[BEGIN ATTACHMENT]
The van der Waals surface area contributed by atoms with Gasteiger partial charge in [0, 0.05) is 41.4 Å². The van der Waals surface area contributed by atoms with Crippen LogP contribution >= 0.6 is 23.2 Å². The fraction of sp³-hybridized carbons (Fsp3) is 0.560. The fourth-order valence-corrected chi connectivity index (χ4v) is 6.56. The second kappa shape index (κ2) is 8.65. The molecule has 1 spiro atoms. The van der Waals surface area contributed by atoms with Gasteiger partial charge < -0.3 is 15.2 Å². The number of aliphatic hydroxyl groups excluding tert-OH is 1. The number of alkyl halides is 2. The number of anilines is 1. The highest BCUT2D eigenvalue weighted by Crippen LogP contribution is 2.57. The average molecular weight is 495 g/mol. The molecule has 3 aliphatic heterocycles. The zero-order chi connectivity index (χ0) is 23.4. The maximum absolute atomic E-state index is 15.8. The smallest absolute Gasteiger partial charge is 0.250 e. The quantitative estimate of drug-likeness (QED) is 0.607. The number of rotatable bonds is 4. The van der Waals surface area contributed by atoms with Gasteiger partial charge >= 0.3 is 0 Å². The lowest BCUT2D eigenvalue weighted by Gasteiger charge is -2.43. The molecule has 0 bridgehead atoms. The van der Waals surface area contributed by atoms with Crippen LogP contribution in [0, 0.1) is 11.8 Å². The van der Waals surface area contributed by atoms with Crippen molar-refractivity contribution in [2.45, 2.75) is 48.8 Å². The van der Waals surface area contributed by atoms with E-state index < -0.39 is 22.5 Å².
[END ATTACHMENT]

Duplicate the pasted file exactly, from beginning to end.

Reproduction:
The van der Waals surface area contributed by atoms with Gasteiger partial charge in [0, 0.05) is 41.4 Å². The van der Waals surface area contributed by atoms with Crippen LogP contribution >= 0.6 is 23.2 Å². The fraction of sp³-hybridized carbons (Fsp3) is 0.560. The fourth-order valence-corrected chi connectivity index (χ4v) is 6.56. The second kappa shape index (κ2) is 8.65. The molecule has 1 spiro atoms. The van der Waals surface area contributed by atoms with Gasteiger partial charge < -0.3 is 15.2 Å². The number of aliphatic hydroxyl groups excluding tert-OH is 1. The number of alkyl halides is 2. The number of anilines is 1. The highest BCUT2D eigenvalue weighted by Crippen LogP contribution is 2.57. The average molecular weight is 495 g/mol. The molecule has 3 aliphatic heterocycles. The zero-order chi connectivity index (χ0) is 23.4. The maximum absolute atomic E-state index is 15.8. The smallest absolute Gasteiger partial charge is 0.250 e. The quantitative estimate of drug-likeness (QED) is 0.607. The number of rotatable bonds is 4. The van der Waals surface area contributed by atoms with Gasteiger partial charge >= 0.3 is 0 Å². The lowest BCUT2D eigenvalue weighted by Gasteiger charge is -2.43. The molecule has 0 bridgehead atoms. The van der Waals surface area contributed by atoms with Crippen LogP contribution in [0, 0.1) is 11.8 Å². The van der Waals surface area contributed by atoms with Crippen molar-refractivity contribution in [2.45, 2.75) is 48.8 Å². The van der Waals surface area contributed by atoms with E-state index < -0.39 is 22.5 Å².